What do you do when a raging wildfire threatens to engulf your observatory? You light backfires, spray fire retardant and water bomb the slopes… but mostly you just hope for good luck.

Smoke from backfires set to consume debris that could fuel a wildfire surrounds the Mt. Wilson observatory in early September.

LA Times

Last month, the Mt. Wilson Observatory got a welcome dose of good luck when it escaped destruction by the notorious Station Fire, which burned out of control for weeks in the mountainous woodlands north of Los Angeles.
Mt. Wilson is home to the 100-inch Hooker telescope, one of the most storied instruments in the history of astronomy. It’s here that Edwin Hubble gathered the crucial evidence that allowed him to demonstrate, in 1925, that the universe is much, much bigger than previously thought.

In this episode of The Universe in Mind podcast, Harold McAllister, director of the Mt. Wilson Institute, talks about the observatory’s brush with oblivion. Marcia Bartusiak, author of The Day We Found the Universe explains how Hubble’s work on Mt. Wilson was the culmination of an amazing epoch of discovery that saw the cutting edge of observational astronomy migrate from Europe to the New World.

Ivan Semeniuk is host of the podcast The Universe in Mind and a science journalist in residence at the Dunlap Institute for Astronomy and Astrophysics, University of Toronto.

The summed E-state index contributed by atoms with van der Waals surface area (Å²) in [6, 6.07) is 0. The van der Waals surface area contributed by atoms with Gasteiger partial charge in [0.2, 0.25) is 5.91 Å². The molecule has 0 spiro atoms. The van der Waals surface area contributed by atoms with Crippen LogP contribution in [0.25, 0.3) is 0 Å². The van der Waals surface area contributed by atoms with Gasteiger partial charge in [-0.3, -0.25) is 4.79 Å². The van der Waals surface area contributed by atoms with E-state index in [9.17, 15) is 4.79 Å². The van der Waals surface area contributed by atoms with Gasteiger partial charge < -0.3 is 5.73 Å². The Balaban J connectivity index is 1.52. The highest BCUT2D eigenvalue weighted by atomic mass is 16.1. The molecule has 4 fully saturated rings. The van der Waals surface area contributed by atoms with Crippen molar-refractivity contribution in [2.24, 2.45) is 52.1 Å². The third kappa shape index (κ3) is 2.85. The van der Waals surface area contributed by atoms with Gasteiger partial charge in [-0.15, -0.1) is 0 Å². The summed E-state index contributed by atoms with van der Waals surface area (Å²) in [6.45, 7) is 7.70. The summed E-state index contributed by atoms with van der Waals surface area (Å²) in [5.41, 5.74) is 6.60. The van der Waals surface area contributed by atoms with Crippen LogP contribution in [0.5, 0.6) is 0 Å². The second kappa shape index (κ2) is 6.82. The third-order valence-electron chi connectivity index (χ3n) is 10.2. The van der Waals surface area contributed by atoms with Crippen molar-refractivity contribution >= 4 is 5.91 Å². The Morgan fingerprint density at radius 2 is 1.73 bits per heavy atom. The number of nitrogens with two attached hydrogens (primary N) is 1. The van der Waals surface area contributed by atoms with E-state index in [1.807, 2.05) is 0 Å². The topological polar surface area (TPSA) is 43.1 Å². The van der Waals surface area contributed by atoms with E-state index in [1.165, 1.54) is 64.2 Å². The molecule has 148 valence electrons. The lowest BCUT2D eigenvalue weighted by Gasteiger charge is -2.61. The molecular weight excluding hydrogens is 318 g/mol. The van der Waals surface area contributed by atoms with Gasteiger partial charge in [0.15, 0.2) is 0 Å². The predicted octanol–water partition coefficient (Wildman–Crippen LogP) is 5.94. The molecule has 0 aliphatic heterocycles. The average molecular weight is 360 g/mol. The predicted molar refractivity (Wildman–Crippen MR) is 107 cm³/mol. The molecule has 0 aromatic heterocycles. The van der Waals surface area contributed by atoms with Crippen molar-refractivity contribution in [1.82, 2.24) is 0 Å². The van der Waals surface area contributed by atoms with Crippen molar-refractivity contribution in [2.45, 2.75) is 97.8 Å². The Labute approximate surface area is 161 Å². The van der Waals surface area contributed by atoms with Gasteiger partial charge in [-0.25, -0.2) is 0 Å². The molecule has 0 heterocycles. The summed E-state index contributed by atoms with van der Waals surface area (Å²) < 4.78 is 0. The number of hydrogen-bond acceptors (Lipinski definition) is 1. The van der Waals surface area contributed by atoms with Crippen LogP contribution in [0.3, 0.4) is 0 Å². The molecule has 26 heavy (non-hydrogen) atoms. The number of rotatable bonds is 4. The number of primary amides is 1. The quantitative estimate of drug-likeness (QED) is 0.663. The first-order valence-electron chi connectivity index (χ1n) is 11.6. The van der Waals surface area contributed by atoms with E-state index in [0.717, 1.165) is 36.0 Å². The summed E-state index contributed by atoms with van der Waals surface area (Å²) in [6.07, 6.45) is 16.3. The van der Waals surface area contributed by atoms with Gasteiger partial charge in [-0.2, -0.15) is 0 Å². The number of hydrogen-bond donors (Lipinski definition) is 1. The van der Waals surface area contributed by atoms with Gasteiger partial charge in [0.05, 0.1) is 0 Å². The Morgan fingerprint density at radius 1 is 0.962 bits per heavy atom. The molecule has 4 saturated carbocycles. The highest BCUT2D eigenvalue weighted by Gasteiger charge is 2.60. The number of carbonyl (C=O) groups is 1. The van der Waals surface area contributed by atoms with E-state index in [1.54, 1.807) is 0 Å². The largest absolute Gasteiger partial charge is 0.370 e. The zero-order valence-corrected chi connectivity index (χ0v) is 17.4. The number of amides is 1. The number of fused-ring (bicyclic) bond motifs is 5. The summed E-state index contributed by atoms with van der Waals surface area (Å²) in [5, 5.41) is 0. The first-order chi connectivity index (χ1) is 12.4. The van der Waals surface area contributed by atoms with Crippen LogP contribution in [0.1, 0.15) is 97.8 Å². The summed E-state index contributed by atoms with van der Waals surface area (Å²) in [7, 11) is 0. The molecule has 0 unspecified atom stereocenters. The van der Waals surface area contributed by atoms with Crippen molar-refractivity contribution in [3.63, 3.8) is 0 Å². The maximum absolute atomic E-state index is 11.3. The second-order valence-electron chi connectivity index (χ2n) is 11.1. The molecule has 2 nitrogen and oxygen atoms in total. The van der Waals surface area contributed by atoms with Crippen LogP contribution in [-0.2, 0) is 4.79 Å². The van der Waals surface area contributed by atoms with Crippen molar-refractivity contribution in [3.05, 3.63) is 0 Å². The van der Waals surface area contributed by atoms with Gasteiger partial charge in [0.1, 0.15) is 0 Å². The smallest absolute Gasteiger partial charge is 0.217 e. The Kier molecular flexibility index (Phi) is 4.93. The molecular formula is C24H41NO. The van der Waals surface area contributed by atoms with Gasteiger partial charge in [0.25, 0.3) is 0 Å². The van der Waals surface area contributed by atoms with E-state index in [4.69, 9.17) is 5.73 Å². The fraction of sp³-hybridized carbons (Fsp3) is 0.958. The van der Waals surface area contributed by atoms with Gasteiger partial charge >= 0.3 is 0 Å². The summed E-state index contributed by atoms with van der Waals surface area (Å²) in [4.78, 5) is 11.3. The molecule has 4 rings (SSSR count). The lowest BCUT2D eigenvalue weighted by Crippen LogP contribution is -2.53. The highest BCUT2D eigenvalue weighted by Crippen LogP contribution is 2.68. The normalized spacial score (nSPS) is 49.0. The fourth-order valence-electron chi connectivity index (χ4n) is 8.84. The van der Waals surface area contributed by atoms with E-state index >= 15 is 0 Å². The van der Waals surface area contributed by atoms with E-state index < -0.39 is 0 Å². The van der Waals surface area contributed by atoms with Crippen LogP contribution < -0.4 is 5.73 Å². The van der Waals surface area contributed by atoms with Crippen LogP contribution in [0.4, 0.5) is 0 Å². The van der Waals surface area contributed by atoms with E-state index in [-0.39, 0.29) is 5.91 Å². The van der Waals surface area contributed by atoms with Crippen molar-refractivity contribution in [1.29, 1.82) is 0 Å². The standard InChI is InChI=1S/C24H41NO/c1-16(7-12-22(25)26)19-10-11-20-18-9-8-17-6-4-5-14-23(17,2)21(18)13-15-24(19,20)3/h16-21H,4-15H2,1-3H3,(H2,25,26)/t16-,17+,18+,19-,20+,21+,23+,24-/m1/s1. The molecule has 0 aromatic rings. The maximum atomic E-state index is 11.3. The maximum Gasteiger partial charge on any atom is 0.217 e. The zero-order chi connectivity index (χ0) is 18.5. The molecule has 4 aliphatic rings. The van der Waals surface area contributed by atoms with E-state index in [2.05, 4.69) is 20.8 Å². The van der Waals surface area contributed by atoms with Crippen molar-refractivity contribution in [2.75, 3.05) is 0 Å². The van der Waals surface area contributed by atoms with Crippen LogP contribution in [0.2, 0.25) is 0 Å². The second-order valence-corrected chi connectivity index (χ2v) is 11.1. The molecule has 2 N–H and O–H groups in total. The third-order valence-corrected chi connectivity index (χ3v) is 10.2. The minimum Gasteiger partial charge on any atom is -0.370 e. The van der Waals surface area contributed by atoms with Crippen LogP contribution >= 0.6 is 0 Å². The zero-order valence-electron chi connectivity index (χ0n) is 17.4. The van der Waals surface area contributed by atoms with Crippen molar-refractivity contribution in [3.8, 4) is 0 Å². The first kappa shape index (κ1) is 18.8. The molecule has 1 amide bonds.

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Colin Gowan

October 19, 2009 at 4:13 pm

I live on the edge of the bush and daily run in it and each year, on several occasions I have pointed out fire trails in need of repair or trees that have fallen over them and months pass and I report it again and discover that it has already been reported, years have now passed and I am not happy.
I am no longer a voluntary member of my local bush fire brigade, I see no reason to place myself in greater unavoidable risk, I care about my community and am happy to help but if our community leaders want to ignore an obvious problem why should I volunteer my life for their ignorance.
When I was a kid a section of the bush was control burned each year.
It would take 7 to 10 years until all areas had been control burned and then they start over again but this no longer takes place.
Leaf litter builds up over time and instead of 2 to 3 inches that gets burned every 7 to 10 years there is now 10 to 12 inches of leaf litter.
My family’s fire battle plan is now much different to when I was a kid, in the past we would have stayed to protect our house from spot fires and sheltered inside while the fire passed over and around us but now the fire would be much hotter and there is no longer major community volunteers to help out.
Yes sadly I am not the only one who has made the decision to be less active in our local bush fire brigade.
Our local council isn’t helping either with more housing approvals bunching houses closer together and much closer to the bush, heck bloody fire breaks are a thing of the past.
Sadly Australia is not the only country sticking its head in the sand with regards to protection.

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